Background: Clinical trials in Alzheimer's disease need to enroll patients whose cognition will decline over time, if left untreated, in order to demonstrate the efficacy of an intervention. Machine learning models used to screen for patients at risk of progression to dementia should therefore favor specificity (detecting only progressors) over sensitivity (detecting all progressors), especially when the prevalence of progressors is low. Here, we explore whether such high-risk patients can be identified using cognitive assessments and structural neuroimaging by training machine learning tools in a high-specificity regime.
Results: A multimodal signature of Alzheimer's dementia was first extracted from the ADNI1 dataset. We then validated the predictive value of this signature on ADNI1 patients with mild cognitive impairment (N = 235). The signature was optimized to predict progression to dementia over 3 years with low sensitivity (55.1%) but high specificity (95.6%), resulting in only moderate accuracy (69.3%) but high positive predictive value (80.4%, adjusted for a "typical" 33% prevalence rate of true progressors). These results were replicated in ADNI2 (N = 235), with 87.8% adjusted positive predictive value (96.7% specificity, 47.3% sensitivity, 85.1% accuracy).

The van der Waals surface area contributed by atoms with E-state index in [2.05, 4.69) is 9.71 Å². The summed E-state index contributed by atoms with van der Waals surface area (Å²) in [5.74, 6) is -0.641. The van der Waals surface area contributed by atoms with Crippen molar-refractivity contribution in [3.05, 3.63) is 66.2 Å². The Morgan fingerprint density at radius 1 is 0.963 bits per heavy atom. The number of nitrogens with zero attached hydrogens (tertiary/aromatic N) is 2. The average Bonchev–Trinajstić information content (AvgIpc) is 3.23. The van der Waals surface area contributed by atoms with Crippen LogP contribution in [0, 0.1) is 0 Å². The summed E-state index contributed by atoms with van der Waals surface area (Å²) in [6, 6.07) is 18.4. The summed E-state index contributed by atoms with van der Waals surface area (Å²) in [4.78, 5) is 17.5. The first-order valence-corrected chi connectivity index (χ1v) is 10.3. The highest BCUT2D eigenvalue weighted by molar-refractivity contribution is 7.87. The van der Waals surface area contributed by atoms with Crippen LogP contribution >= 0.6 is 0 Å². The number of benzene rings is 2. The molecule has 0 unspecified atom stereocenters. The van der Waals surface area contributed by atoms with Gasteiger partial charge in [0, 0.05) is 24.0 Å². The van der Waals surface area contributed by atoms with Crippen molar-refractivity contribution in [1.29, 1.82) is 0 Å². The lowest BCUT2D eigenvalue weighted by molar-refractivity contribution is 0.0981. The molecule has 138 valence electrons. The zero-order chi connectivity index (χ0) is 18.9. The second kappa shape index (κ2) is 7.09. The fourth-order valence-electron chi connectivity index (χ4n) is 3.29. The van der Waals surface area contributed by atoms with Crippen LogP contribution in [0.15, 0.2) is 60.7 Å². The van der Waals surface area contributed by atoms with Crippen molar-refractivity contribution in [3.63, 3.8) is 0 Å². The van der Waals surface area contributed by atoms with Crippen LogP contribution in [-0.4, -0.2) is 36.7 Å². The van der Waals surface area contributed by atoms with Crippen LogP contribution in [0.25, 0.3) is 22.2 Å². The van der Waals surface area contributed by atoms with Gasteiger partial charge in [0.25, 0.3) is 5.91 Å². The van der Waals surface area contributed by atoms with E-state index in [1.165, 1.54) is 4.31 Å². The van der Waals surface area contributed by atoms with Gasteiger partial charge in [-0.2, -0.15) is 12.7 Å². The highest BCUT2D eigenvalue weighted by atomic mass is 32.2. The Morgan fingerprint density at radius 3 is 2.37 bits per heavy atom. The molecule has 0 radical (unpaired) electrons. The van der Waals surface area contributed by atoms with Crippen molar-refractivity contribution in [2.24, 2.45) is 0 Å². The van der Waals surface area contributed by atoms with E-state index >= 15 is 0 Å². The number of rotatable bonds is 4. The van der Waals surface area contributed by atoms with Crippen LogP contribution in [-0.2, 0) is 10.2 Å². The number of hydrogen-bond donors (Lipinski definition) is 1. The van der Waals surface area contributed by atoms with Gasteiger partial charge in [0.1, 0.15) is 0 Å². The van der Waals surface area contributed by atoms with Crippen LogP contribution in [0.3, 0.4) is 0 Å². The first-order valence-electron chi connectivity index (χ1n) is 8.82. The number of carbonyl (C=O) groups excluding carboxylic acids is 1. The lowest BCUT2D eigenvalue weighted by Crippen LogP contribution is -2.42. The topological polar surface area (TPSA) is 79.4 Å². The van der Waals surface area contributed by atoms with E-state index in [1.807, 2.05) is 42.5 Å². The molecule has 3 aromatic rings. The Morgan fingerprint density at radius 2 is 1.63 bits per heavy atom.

Conclusions: We found that cognitive measures alone could identify high-risk individuals, with structural measurements providing a slight improvement. The signature had comparable receiver operating characteristics to standard machine learning tools, yet a marked improvement in positive predictive value was achieved over the literature by selecting a high-specificity operating point. The multimodal signature can be readily applied for the enrichment of clinical trials.
Keywords: Alzheimer's disease; cognition; machine learning; mild cognitive impairment; neuroimaging.
© The Author(s) 2019. Published by Oxford University Press.